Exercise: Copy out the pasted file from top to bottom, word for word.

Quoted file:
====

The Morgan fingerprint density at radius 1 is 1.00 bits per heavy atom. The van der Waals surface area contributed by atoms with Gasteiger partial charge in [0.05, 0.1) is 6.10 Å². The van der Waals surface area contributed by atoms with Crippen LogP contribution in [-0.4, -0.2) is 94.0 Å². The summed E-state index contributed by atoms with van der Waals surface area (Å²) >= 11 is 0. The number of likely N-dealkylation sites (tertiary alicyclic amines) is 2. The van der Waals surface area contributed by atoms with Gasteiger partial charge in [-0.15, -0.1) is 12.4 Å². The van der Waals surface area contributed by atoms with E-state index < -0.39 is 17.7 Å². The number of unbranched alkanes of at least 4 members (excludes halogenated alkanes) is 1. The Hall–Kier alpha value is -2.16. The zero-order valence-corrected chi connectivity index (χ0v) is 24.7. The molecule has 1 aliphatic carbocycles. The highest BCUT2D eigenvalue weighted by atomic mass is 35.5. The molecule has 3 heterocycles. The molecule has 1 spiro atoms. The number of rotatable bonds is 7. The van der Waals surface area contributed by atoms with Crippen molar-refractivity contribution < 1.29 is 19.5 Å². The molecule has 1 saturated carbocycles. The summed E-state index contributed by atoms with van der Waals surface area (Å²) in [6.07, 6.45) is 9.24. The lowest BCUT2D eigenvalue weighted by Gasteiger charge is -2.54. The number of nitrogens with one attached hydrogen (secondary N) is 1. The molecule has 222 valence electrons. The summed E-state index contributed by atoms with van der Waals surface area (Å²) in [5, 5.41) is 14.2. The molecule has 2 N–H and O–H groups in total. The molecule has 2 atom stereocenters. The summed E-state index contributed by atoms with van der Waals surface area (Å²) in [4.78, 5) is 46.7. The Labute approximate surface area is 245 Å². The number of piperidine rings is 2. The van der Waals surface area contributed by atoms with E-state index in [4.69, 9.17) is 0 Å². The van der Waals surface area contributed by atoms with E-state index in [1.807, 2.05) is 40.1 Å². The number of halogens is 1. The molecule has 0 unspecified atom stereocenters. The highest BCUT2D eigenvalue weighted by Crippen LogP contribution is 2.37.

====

The Morgan fingerprint density at radius 1 is 1.00 bits per heavy atom. The van der Waals surface area contributed by atoms with Gasteiger partial charge in [0.05, 0.1) is 6.10 Å². The van der Waals surface area contributed by atoms with Crippen LogP contribution in [-0.4, -0.2) is 94.0 Å². The summed E-state index contributed by atoms with van der Waals surface area (Å²) >= 11 is 0. The number of likely N-dealkylation sites (tertiary alicyclic amines) is 2. The van der Waals surface area contributed by atoms with Gasteiger partial charge in [-0.15, -0.1) is 12.4 Å². The van der Waals surface area contributed by atoms with E-state index < -0.39 is 17.7 Å². The number of unbranched alkanes of at least 4 members (excludes halogenated alkanes) is 1. The Hall–Kier alpha value is -2.16. The zero-order valence-corrected chi connectivity index (χ0v) is 24.7. The molecule has 1 aliphatic carbocycles. The highest BCUT2D eigenvalue weighted by atomic mass is 35.5. The molecule has 3 heterocycles. The molecule has 1 spiro atoms. The number of rotatable bonds is 7. The van der Waals surface area contributed by atoms with Crippen molar-refractivity contribution < 1.29 is 19.5 Å². The molecule has 1 saturated carbocycles. The summed E-state index contributed by atoms with van der Waals surface area (Å²) in [6.07, 6.45) is 9.24. The lowest BCUT2D eigenvalue weighted by Gasteiger charge is -2.54. The number of nitrogens with one attached hydrogen (secondary N) is 1. The molecule has 222 valence electrons. The summed E-state index contributed by atoms with van der Waals surface area (Å²) in [5, 5.41) is 14.2. The molecule has 2 N–H and O–H groups in total. The molecule has 2 atom stereocenters. The summed E-state index contributed by atoms with van der Waals surface area (Å²) in [4.78, 5) is 46.7. The Labute approximate surface area is 245 Å². The number of piperidine rings is 2. The van der Waals surface area contributed by atoms with E-state index in [4.69, 9.17) is 0 Å². The van der Waals surface area contributed by atoms with E-state index in [1.807, 2.05) is 40.1 Å². The number of halogens is 1. The molecule has 0 unspecified atom stereocenters. The highest BCUT2D eigenvalue weighted by Crippen LogP contribution is 2.37.